WASHINGTON – While the Post-9/11 GI Bill Transfer of Education Benefits program has been available since 2009, many Soldiers have not taken advantage of this program.
Because the law requires Soldiers to serve an additional four years after deciding to transfer these benefits to a family member, Soldiers who wait until the end of their contractual obligation may find they cannot transfer their educational benefits. This is not an Army policy, but the law.
The law prohibits transferring these educational benefits to dependents once a Soldier retires or separates. The Soldier must have the ability at time of transfer to serve those four additional years.
The Army needs your help communicating these key points as well as encouraging our Soldiers not to wait to sign up to transfer their benefits, even if they later choose to use the benefits themselves.
- The Post-9/11 GI Bill is a service member benefit; the ability to transfer unused benefits was created as a recruitment and retention incentive for further service.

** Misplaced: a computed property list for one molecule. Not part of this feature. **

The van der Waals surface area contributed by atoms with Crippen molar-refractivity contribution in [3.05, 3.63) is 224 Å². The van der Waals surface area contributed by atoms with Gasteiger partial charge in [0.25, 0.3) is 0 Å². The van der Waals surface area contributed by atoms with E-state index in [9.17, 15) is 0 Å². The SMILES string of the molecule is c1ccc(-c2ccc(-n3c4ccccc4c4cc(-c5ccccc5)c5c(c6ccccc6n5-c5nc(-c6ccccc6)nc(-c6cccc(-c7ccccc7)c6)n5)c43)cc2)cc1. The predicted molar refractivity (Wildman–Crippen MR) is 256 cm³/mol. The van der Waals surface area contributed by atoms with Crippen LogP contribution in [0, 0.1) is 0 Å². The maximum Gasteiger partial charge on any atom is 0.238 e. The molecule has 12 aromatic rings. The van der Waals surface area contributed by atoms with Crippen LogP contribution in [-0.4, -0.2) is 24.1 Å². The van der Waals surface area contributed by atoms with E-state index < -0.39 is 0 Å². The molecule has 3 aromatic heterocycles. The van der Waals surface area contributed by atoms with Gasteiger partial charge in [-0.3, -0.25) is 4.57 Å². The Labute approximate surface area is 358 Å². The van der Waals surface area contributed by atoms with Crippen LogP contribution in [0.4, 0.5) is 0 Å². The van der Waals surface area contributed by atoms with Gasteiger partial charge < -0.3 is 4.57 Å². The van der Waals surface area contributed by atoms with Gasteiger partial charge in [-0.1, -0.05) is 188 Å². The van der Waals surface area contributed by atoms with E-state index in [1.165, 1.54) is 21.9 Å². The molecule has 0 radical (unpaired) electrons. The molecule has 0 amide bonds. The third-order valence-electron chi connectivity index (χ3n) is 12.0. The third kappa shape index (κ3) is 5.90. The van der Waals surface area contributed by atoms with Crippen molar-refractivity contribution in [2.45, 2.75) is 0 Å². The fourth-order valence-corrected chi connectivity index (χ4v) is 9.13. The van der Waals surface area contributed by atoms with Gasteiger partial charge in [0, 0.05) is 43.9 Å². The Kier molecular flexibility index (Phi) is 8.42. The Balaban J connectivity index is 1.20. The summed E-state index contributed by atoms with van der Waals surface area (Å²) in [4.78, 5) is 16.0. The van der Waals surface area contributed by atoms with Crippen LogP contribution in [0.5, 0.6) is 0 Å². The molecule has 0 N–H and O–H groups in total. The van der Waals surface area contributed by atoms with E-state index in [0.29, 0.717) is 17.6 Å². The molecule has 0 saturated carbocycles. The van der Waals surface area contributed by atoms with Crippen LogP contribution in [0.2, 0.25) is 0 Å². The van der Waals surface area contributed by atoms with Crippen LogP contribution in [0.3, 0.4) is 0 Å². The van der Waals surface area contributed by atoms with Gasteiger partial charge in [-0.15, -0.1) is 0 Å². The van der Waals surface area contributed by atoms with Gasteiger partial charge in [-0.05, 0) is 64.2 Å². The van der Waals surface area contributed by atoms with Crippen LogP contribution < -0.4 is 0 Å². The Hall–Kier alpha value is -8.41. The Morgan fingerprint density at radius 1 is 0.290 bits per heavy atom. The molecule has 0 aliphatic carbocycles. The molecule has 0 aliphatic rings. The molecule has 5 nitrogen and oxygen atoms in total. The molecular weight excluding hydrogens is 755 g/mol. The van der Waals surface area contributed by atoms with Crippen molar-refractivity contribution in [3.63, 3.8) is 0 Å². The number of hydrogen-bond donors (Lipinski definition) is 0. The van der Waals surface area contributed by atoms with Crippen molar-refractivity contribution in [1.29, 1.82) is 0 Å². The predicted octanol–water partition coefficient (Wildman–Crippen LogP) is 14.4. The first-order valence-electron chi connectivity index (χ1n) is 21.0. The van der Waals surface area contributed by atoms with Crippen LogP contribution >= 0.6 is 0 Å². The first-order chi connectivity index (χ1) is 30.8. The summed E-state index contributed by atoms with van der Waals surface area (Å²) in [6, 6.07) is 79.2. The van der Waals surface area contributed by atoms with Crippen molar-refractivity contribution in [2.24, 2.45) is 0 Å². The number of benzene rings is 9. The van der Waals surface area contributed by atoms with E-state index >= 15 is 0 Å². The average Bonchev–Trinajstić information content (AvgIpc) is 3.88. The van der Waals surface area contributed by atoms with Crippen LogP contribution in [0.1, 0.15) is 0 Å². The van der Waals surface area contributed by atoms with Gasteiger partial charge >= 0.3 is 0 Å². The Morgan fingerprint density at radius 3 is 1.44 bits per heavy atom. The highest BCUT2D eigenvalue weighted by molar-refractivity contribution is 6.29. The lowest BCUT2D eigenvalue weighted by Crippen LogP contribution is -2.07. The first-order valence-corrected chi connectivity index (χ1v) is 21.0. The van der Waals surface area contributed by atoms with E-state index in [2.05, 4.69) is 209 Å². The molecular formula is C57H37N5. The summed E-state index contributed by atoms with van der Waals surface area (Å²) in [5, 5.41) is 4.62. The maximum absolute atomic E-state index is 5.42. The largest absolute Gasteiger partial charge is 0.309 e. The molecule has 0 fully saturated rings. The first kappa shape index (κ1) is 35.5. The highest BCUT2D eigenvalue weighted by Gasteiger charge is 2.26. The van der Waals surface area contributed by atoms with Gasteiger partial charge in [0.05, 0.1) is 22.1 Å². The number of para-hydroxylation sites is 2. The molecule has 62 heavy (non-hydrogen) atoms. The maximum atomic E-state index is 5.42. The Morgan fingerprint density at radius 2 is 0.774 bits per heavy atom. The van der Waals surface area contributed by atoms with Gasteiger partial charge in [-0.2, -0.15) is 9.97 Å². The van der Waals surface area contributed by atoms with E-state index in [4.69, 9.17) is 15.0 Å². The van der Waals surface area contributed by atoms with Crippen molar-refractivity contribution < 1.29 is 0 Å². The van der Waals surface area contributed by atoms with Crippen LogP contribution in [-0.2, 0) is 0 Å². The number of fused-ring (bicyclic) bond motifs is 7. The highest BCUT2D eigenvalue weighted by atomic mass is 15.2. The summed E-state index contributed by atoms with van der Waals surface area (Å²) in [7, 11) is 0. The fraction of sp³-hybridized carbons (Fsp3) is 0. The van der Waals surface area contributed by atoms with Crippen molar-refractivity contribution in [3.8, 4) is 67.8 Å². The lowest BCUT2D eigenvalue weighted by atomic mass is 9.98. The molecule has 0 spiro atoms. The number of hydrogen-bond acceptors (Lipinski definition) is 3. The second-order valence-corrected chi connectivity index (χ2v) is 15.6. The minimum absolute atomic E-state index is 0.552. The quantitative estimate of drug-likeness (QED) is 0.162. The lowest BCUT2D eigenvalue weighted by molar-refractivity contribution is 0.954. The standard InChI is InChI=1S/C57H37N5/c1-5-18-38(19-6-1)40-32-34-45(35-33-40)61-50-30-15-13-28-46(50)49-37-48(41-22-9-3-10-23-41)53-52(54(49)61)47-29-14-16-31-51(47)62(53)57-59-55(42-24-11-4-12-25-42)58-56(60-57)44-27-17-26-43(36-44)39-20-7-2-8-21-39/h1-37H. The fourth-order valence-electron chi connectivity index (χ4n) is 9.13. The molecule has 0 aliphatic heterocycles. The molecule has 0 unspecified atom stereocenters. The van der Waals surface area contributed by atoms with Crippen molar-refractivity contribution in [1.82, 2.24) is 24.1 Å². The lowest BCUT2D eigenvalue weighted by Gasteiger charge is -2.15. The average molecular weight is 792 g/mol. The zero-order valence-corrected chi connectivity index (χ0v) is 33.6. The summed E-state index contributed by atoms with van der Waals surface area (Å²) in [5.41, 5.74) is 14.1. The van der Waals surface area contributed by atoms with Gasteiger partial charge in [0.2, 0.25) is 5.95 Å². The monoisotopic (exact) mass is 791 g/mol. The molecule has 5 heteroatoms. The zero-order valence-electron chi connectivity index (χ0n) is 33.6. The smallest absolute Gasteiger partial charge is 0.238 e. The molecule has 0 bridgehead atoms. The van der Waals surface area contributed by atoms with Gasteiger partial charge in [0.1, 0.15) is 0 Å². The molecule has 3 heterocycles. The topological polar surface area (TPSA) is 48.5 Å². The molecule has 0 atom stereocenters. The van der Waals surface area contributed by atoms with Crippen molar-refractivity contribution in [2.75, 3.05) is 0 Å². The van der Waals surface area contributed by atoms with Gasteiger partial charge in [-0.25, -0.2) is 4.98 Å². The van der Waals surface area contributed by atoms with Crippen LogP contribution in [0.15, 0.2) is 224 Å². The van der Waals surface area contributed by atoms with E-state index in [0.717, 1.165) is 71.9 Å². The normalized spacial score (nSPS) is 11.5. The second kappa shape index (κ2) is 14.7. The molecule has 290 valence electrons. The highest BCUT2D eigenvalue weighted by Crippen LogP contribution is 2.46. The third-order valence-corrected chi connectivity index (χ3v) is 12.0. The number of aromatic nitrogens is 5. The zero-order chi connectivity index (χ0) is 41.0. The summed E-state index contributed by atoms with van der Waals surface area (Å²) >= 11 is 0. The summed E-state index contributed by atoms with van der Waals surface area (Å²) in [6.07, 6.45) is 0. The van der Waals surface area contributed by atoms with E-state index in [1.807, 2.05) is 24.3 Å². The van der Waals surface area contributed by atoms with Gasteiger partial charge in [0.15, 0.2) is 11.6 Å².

- The law requires members to have at least six years of eligible service date and agree to serve an additional four years.
- Spouses may use the benefit once the Transfer of Education Benefits is approved; however, children can use the benefit only after the service member has completed at least 10 years of service.
- Soldiers acknowledge and agree to serve the four-year service obligation prior to the approval to transfer the education benefits to their dependents.
- Failing to complete the service agreement, including voluntary retirement, invalidates the agreement required to transfer the benefits. If a dependent uses any of the benefit, VA will consider it as an overpayment.
- Soldiers must elect to transfer Post-9/11 GI Bill benefits using the Transfer of Education Benefits webpage in the milconnect portal here. This site also provides Soldiers access to the approval form that specifies their obligation end date.
In addition to the current law described above, there is a draft Army Directive in staffing that will establish and clarify Army policy and procedures in support of the Army's Recruiting and Retention Programs. Once approved, the G-1 team will use every possible avenue to ensure Soldiers and leaders are aware of changes.
Material for this article was supplied by the office of the Army's Deputy Chief of Staff, G-1, Lt. Gen. Howard Bromberg.